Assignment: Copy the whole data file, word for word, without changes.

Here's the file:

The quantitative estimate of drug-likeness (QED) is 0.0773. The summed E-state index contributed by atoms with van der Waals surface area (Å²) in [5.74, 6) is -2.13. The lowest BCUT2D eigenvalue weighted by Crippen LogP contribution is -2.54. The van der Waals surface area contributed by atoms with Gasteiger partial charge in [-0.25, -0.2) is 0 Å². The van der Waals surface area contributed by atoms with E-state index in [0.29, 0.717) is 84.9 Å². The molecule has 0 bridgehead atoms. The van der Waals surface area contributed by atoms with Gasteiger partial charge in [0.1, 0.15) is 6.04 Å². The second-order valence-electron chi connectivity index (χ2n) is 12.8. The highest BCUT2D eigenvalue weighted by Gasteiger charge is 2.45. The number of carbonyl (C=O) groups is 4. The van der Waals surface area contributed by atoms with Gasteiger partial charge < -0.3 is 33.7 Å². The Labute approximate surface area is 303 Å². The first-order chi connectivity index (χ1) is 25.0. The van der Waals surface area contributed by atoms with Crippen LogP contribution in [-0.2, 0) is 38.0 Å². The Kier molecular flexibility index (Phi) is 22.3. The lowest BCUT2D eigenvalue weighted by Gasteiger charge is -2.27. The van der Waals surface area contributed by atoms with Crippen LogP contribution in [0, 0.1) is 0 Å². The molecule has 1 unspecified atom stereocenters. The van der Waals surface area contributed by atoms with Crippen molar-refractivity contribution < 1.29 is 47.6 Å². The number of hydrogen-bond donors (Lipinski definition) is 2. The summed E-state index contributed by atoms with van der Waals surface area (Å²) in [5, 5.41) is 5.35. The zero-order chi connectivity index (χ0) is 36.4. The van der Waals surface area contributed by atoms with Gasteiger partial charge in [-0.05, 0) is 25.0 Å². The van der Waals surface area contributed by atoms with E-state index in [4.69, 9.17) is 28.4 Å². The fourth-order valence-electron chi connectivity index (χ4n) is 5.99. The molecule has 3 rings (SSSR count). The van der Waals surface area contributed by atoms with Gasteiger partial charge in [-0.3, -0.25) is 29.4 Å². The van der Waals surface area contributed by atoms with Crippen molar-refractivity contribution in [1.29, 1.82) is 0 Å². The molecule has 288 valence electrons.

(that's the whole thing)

The quantitative estimate of drug-likeness (QED) is 0.0773. The summed E-state index contributed by atoms with van der Waals surface area (Å²) in [5.74, 6) is -2.13. The lowest BCUT2D eigenvalue weighted by Crippen LogP contribution is -2.54. The van der Waals surface area contributed by atoms with Gasteiger partial charge in [-0.25, -0.2) is 0 Å². The van der Waals surface area contributed by atoms with E-state index in [0.29, 0.717) is 84.9 Å². The molecule has 0 bridgehead atoms. The van der Waals surface area contributed by atoms with Gasteiger partial charge in [0.1, 0.15) is 6.04 Å². The second-order valence-electron chi connectivity index (χ2n) is 12.8. The highest BCUT2D eigenvalue weighted by Gasteiger charge is 2.45. The number of carbonyl (C=O) groups is 4. The van der Waals surface area contributed by atoms with Gasteiger partial charge < -0.3 is 33.7 Å². The Labute approximate surface area is 303 Å². The first-order chi connectivity index (χ1) is 25.0. The van der Waals surface area contributed by atoms with Crippen LogP contribution in [-0.2, 0) is 38.0 Å². The Kier molecular flexibility index (Phi) is 22.3. The lowest BCUT2D eigenvalue weighted by Gasteiger charge is -2.27. The van der Waals surface area contributed by atoms with Crippen LogP contribution in [0, 0.1) is 0 Å². The molecule has 1 unspecified atom stereocenters. The van der Waals surface area contributed by atoms with Crippen molar-refractivity contribution < 1.29 is 47.6 Å². The number of hydrogen-bond donors (Lipinski definition) is 2. The summed E-state index contributed by atoms with van der Waals surface area (Å²) in [5, 5.41) is 5.35. The zero-order chi connectivity index (χ0) is 36.4. The van der Waals surface area contributed by atoms with Gasteiger partial charge in [-0.05, 0) is 25.0 Å². The van der Waals surface area contributed by atoms with E-state index in [4.69, 9.17) is 28.4 Å². The fourth-order valence-electron chi connectivity index (χ4n) is 5.99. The molecule has 3 rings (SSSR count). The van der Waals surface area contributed by atoms with Gasteiger partial charge in [-0.3, -0.25) is 29.4 Å². The van der Waals surface area contributed by atoms with Crippen molar-refractivity contribution in [1.29, 1.82) is 0 Å². The molecule has 288 valence electrons.